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Overview

The gender wage gap is the difference in remuneration for paid work between women and men. There are many ways to calculate the gap, depending on what employment dynamics you want to identify.[1] Failure to offer equal pay for equal work, where women are paid less than men for performing the same job, accounts for a ~95 cent wage gap. More of the wage gap is explained by mothers who change jobs to ones with greater flexibility to manage their carework responsibilities. This often means switching to jobs that pay less and takes the wage gap to ~88 cents. When comparing annual earnings for both part-time and full-time workers in Canada, an even larger gender wage gap exists of ~70 cents, primarily because women more often work part-time in order to accommodate carework responsibilities.[2]

In Canada, the gender wage gap ranges from 95 cents to 70 cents.

Sources of the gender wage gap

The gender wage gap varies by race and ethnicity.[3] According to The 2011 National Household Survey, when full-time median employment income is analyzed there is a ~92 cent wage gap between visible and non-visible minority women and a ~72 cent wage gap between visible minority men and women.[4] Earnings disparities are evident among transgender individuals as well. The 2011 Trans PULSE survey finds that while 71% of trans people in Ontario surveyed have at least some college or university education, about half make $15,000 per year or less.[5]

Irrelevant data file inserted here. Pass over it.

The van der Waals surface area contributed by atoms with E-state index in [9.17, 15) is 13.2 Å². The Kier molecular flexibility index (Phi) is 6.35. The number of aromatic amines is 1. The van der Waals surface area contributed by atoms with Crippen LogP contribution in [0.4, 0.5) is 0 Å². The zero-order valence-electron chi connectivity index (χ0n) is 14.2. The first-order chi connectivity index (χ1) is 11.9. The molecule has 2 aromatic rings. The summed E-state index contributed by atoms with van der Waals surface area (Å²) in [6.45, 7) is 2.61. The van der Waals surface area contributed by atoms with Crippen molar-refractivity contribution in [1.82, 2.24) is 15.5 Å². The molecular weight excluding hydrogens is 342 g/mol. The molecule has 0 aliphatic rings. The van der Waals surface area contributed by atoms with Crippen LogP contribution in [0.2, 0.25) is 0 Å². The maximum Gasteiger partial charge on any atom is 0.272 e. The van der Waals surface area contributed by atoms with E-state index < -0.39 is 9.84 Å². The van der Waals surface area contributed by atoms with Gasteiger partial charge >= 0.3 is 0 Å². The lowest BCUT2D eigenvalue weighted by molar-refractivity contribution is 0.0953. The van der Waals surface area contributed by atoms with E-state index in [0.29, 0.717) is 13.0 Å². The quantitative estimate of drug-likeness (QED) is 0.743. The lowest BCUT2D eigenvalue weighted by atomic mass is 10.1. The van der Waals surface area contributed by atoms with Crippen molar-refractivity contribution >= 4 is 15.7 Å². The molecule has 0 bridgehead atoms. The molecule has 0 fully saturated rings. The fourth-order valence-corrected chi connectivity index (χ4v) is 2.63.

One major cause of the wage gap is job segregation. A whole host of factors conspire to segregate women into occupational fields that pay less,[6] such as childcare and retail.[7] Within firms, this might mean that women end up in internal, back-office roles rather than external or revenue-producing roles. Women also confront a motherhood penalty. Mothers are perceived to be less competent, and the time they take off work to have children decelerates salary raises and promotions.[8]    

People looking to get ahead in their jobs must often work long hours, but the gendered allocation of family responsibilities prevents women from being able to do this.[9] As a result, jobs requiring employees to work long hours produce some of the largest wage gaps.[10] 

How to address the gender wage gap